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WMF Patch Timing: Brilliantly Evil?

evil-santa.jpgIf you’ve followed the “WMF Vulnerability” that’s been all over the security blogosphere, with leaks into the mainstream media, then you know that today Microsoft released a patch. (If you don’t know this, please just go run Windows update.) I haven’t talked about it because I haven’t had much to add, but today’s release of an update may well have been brilliantly evil.

I think that Mike Nash is being quite candid in his post on the MSRC blog. Microsoft would really like their customers to patch, and those customers have a much longer memory for patches that cause failures than patches that just work. (In some ways, this is a displacement of the sysadmin’s curse.)

The timing of the patch was driven by Microsoft’s need to understand the quality of the patch before shipping. It was also driven, in part, by real world exploits, but of yesterday, Mike Reavy wrote:

I just wanted to provide another quick update on the WMF vulnerability situation. Microsoft is continuing to work on finalizing a security update for the vulnerability in WMF that is currently being exploited by some malicious attackers. The update has been on an expedited track since Microsoft became aware of the attacks on December 27th. We still anticipate releasing the security fix for this issue on January 10, 2006, once testing for quality and application compatibility is complete. (“WMF Vulnerability Security Update.”)

I’ve been thinking a lot about the game theory aspects of this, and asking myself, when is the ideal time to release another vector, say a mass mailing worm? The worm author has to trade off time testing their worm versus the chance that a patch would come out before they released. So the worm author wants to release fairly late, but not so late that he’s scooped by other worms, or my a patch.

In light of the strong words from Microsoft that a patch would be released Tuesday, the pressure on worm authors to release was lessened. The rational trade-off between testing and release was shifted towards a later release.

At the same time as Microsoft was making these statements, they had knowledge about how the patch testing was going. Were they misleading the hackers (and, incidentally, everyone else) in their statements before today? Was it an intentional application of lessons from game theory about the shadow of the future?

If so, I’m impressed. Evil like that is all too rare.

(Evil Santa from Janx.)

6 comments on "WMF Patch Timing: Brilliantly Evil?"

  • Ryan Russell says:

    The worm authors have many others to worry about. There are people producing unofficial patches, writing IDS rules, installing mail filters, etc… I think the worm author in this particular case would just have to put it out as soon as they could. One past workable strategy has been to “ship” the sloppy version ASAP, and let the world debug it for you.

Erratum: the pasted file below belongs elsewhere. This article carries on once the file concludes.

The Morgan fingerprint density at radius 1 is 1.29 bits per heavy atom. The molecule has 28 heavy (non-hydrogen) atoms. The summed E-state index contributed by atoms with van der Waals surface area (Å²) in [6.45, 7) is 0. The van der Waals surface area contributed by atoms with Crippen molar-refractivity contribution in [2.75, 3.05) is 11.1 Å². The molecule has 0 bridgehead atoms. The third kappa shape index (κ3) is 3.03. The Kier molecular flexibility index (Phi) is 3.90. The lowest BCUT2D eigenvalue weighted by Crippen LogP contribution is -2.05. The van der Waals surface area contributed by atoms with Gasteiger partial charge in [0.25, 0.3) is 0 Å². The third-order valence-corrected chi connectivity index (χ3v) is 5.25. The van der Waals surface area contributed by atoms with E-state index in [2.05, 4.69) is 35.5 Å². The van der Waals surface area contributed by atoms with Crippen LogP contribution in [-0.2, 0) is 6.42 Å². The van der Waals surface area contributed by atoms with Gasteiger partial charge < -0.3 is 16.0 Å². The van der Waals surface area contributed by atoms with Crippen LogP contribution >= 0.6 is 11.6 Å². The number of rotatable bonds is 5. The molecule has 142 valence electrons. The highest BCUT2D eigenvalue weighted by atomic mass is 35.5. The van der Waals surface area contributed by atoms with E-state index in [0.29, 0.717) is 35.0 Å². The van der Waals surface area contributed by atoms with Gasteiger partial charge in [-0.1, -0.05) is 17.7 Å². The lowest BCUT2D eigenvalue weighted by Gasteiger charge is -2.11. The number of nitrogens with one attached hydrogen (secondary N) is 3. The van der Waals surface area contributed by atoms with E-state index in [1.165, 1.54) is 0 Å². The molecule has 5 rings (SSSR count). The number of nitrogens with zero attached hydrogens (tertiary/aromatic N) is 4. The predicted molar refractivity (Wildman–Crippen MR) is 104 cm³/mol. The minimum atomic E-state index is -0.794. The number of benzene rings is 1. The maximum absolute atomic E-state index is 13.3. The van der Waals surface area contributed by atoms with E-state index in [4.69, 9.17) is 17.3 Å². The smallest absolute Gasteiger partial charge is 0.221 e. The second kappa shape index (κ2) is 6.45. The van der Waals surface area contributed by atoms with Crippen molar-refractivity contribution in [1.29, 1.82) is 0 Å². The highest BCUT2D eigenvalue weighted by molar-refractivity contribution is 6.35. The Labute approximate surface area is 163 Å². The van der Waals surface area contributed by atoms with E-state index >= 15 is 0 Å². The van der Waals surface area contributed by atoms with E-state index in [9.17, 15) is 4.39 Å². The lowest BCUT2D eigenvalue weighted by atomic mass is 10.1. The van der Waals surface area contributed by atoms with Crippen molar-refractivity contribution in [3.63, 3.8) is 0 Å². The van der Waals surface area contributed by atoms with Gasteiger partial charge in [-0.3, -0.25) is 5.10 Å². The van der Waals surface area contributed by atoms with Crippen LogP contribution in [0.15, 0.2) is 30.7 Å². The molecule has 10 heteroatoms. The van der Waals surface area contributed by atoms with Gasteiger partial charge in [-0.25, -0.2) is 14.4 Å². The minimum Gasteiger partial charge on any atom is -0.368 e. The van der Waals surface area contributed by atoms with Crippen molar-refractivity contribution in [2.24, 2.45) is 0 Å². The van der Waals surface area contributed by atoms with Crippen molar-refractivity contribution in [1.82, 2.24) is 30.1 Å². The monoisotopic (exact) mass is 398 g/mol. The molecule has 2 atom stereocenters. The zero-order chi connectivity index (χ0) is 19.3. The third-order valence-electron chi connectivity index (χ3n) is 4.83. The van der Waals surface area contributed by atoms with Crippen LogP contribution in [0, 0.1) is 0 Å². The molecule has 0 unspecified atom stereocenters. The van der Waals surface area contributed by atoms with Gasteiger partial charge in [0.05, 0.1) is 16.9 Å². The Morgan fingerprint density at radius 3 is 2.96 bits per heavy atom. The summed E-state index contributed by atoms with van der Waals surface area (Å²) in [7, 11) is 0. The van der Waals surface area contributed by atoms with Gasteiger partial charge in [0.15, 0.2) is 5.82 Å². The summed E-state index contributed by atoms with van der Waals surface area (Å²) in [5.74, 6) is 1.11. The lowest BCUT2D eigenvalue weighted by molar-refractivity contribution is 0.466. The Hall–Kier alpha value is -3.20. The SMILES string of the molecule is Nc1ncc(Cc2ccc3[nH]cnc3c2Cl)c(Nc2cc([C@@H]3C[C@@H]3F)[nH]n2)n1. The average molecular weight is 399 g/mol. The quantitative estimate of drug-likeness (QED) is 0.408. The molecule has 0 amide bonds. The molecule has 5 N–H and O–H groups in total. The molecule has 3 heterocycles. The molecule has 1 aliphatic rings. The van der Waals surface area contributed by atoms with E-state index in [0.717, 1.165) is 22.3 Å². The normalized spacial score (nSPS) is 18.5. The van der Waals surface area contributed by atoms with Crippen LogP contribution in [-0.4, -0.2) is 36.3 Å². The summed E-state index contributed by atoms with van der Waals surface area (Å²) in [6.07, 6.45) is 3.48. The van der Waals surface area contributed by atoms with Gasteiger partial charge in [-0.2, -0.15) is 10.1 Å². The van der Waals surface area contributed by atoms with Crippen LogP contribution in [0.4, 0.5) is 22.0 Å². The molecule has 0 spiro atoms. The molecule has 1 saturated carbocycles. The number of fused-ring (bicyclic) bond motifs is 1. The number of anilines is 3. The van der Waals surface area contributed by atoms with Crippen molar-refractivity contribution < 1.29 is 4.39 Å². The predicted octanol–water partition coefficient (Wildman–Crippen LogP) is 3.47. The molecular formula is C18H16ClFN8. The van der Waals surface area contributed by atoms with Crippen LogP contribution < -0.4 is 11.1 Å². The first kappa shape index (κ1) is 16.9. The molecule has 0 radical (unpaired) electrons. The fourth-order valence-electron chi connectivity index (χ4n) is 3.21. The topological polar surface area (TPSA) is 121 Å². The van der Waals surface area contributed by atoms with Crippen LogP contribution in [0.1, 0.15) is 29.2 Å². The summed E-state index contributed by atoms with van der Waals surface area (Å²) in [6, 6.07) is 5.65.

That last bit might not work today, since you’d have someone else fix it, but substitute their own C&C.
    The vuln appears to have been in use since 01Dec2005. It’s interesting that IE vulnerabilities are going straight to the spyware market now.

  • Adam says:

    Good points, Ryan!
    Would you argue that the imminent patch release was a minor consideration, or out of consideration entirely?
    I’d think that much of what you discuss works for medium to large businesses, but not home users. I know I didn’t try to get my mom to install the unofficial patch.

  • Ryan Russell says:

    Certainly, knowing the patch was coming (sooner) would make a worm author want to move on it faster. But my point was that the opportunity was already shrinking somewhat even before that.
    You’re right that most home users aren’t implementing a lot of clever workarounds themselves. I would hope that their home firewall and AV vendors were, though, which they would get via autoupdate.

  • The saddest part was watching try to be all 31337 about making the fix work with Ilfak,What a fuckin retardo.

  • Adam says:

    Its my perception that Microsoft announcing that the patch would come out Tuesday would substantially relieve pressure on the worm writers. Do you think that the patch pressure is smaller, or not as significant as the other pressures?

  • Ryan Russell says:

    I think you’re probably right that the patch coming represents a bigger threat to a worm author.

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